When you are applying for internships:
1. Research the position itself: the journal, the organization, the company, or the project for which you want to work. Knowing about an organization conveys your genuine interest in working for it.
2. Keep a log of the research you do. Whether you get a particular internship or not, the information you collect will help you understand the kinds of organizations in which you will eventually find a more permanent place.
When you get an internship:
3. Dress appropriately for the intern position. Consider this internship as your first professional job (whether you are paid or receiving academic credit), and make sure your appearance is consistent with that role.
4. Commit entirely to your work during internship hours (no homework, cell phone use, or other distractions). If there are periods when you have no tasks, ask your supervisor for ways to fill them.
5. Treat this time commitment as you would a professional job and arrive promptly. If you must miss work for some reason, give your employer as much notification as possible, find out how your absence inconveniences others, and look for ways to make up for the lost time.
6. Keep a log of your hours and tasks. If possible, keep examples of the kind of work you are doing or, at least, describe your activities and accomplishments in a journal. This record, with detailed examples, will be useful when you need to describe your qualifications for future positions.
7. Identify some person in authority from whom you might request a letter of recommendation–if not your immediate supervisor, then someone else in the company who has seen your work. Such recommendations will be useful when you apply for jobs in the future.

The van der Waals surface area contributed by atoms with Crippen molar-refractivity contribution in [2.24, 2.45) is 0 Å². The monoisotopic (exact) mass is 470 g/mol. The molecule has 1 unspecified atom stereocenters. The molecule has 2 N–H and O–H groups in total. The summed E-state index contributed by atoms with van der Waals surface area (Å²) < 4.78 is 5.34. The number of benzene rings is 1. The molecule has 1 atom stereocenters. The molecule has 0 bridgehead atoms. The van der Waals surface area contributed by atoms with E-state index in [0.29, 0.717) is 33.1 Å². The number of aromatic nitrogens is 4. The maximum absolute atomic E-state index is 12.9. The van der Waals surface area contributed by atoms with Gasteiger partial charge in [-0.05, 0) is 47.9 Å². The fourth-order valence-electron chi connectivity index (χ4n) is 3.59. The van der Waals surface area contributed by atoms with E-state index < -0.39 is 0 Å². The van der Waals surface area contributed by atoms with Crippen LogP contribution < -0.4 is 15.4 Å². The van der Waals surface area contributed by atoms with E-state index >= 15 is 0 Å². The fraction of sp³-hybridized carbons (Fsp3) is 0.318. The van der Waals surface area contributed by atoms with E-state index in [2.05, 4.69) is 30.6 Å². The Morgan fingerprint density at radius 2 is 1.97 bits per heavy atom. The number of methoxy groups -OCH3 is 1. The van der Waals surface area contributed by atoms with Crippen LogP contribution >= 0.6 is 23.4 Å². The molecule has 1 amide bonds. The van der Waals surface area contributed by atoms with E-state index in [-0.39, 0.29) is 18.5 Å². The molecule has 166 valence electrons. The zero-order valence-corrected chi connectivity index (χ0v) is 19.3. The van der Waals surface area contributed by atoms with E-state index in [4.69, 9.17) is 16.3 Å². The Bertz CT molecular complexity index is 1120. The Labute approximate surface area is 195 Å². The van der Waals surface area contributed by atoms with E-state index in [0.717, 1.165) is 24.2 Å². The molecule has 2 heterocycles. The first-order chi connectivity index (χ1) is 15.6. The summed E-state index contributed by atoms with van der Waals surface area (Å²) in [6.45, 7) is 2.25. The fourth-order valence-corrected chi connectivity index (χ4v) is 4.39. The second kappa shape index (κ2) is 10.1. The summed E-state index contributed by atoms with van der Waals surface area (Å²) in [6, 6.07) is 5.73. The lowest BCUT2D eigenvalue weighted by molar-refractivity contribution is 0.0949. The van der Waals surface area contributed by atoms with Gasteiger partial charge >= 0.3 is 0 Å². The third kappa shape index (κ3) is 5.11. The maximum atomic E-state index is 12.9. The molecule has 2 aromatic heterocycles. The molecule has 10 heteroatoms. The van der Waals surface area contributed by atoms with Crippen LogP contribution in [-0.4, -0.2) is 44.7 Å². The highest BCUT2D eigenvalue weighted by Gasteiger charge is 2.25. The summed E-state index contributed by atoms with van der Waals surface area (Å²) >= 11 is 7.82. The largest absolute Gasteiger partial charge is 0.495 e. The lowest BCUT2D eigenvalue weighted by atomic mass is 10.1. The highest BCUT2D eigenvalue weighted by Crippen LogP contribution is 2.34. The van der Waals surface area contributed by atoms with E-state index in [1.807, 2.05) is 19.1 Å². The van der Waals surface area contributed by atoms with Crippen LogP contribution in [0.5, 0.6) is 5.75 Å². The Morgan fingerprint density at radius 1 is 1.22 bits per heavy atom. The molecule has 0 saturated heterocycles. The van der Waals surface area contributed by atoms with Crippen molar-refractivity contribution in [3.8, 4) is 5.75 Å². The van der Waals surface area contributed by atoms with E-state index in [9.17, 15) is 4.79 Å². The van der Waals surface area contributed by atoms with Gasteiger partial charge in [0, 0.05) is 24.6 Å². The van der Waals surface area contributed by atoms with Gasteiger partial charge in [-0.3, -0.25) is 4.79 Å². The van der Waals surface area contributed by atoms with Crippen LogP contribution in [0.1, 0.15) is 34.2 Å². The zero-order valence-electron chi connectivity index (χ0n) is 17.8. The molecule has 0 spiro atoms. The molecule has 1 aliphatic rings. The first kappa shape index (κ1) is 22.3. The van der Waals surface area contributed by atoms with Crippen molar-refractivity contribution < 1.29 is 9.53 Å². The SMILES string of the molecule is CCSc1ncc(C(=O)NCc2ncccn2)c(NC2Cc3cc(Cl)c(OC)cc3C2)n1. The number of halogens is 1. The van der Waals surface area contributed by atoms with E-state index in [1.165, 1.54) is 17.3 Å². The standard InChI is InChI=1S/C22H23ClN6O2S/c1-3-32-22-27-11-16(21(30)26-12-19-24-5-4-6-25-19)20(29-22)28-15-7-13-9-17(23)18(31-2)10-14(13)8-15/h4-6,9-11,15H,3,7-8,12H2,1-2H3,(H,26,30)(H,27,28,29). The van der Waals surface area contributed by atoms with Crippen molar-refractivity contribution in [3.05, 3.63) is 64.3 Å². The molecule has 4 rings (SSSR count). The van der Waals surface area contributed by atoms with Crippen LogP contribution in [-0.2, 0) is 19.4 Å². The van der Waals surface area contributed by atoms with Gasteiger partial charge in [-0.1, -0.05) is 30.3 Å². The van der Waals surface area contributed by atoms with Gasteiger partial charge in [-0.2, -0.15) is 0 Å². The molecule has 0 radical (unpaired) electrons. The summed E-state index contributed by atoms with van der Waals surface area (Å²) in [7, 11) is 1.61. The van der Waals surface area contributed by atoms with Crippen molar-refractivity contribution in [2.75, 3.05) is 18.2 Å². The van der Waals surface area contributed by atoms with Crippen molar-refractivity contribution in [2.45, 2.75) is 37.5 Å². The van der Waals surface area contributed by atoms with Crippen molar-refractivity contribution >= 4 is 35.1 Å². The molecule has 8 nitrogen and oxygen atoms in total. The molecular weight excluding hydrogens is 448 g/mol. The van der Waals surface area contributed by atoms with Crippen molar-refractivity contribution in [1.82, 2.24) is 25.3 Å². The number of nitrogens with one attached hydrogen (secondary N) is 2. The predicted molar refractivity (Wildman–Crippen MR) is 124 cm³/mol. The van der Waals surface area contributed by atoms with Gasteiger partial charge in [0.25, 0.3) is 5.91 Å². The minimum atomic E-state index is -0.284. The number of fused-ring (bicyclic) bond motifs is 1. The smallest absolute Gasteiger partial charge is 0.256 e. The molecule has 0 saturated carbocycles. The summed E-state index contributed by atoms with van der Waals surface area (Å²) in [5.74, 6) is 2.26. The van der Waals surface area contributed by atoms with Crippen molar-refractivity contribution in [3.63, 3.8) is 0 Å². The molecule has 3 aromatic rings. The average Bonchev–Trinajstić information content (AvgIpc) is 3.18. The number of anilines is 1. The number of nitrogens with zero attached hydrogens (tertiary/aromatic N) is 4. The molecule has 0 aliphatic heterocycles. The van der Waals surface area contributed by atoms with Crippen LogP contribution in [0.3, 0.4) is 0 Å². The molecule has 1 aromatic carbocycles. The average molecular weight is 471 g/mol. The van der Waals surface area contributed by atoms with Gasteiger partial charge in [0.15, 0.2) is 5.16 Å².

8. Start building your network. Other people at your work site may be able to help you research other occupations related to your internship work, find further training, or locate a paid position.
9. Keep track of any new ideas or suggestions you present, whether or not your employer chooses to act on them. These examples will help you figure out the kinds of contributions you can make to an organization and they will be key in your application letters and interviews, where you need to show your initiative and enthusiasm.
When the internship is completed:
10. Write a thank-you note to your employer at the end of the internship. This letter does not have to be long, but it should highlight the two to three major skills that you have learned and contributed to the organization.
11. Keep Dr. Kirstin Wilcox informed your job successes after the internship.
12. If an internship doesn’t work out for any reason or if the internship shows you that a particular line of work is less appealing to you than you thought, seek a different internship. Different kinds of internships will build on your skills and give you further insight into your career strengths.